Honoring Our DATAMARK Staff and Those Currently Serving in the PSAP
At DATAMARK, we are proud to have a team of seasoned experts who have had long careers in the PSAP prior to joining our team. For National Public Safety Telecommunicator’s week, we wanted to honor them along with the millions of men and women serving as the front-line to answer emergency calls across the nation. These are our team’s stories:
Sandy Dyre, ENP, CPM
I am Sandy Dyre. I started my 9-1-1 public safety career in 1990 as a dispatcher for the Pinal County Sheriff’s Office (AZ), before 9-1-1 I was a part of how business was done in our county. We were able to bring 9-1-1 to our citizens in 1992. I was a 9-1-1 dispatcher for 12 years before changing my role from frontline dispatcher to 9-1-1 administration in 2005. For five years, I was a county-wide 9-1-1 System Administrator for Pinal County supporting five primary Public Safety Answering Points (PSAPs) regarding all their 9-1-1 needs administratively (budget, bills, contract management) to 9-1-1 network, services and equipment installation and upgrades, mapping needs, and their Master Street Address Guide (MSAG) and wireless 9-1-1 call routing needs as their MSAG Coordinator and Wireless Administrator. Prior to joining DATAMARK a year ago, I supported statewide 9-1-1 efforts for eight years as a 9-1-1 Project Manager for the State of Arizona 9-1-1 Program assisting Arizona’s 86 PSAPs in all things 9-1-1 related from new and improved 9-1-1 networks, equipment, and services to funding to training to PSAP operations. I am a National Emergency Number Association (NENA) Emergency Number Professional (ENP) and currently co-chair the NENA Real-Time Text Working Group and NENA GIS Data Stewardship for Road Centerlines Work Group.
I have been blessed by having a long career in 9-1-1 and public safety growing up through all the good, the bad, and the ugly (ugly is pretty much defined as Wireless Phase 0). With all the heartache comes lifelong connections to my 9-1-1 family and friends, and a commitment that is only known by those who have weathered it together. Thank you for your continued commitment to your agencies, communities, and each other. #IAM911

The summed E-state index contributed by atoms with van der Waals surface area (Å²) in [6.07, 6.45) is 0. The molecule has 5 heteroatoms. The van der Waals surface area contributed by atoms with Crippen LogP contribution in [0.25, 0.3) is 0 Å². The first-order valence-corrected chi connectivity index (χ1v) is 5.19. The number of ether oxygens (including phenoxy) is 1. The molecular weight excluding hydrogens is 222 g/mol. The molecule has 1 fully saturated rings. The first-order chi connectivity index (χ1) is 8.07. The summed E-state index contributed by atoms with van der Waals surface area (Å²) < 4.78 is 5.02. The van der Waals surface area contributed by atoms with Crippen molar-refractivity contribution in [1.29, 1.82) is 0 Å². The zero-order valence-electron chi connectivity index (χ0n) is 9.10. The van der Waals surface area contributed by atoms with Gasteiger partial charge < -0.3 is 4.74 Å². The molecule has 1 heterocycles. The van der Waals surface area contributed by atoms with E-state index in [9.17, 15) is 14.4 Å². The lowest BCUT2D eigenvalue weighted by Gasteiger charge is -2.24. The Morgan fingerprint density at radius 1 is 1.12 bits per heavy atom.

Brian MacMurdo, ENP
My name is Brian MacMurdo. I have had the honor to serve in the Public Safety Industry for the past 21 years. The majority of that time has been with Hamilton County Communications Center in southwest Ohio. At nineteen years old I became a call-taker and dispatcher on 3rd Shift. I’d later become a training officer, supervisor, shift manager and operations manager. I realized early on that this was a challenging, frustrating, mentally exhausting, yet extremely rewarding career.
This week we honor you! Not many people can do what you do! You are the true first, first responder. You hear the cries for help. You obtain the vital information to get the caller the assistance that is needed. Your voice is the calm in the storm. What you do and how you do it impacts the lives of so many people. It is a true honor to recognize you as the heroes that you are. Thank you for your service, sacrifice, and all that you do to ensure the safety of those in your community and the officers, fire and EMS personnel you serve! #IAM911
Mark Whitby, ENP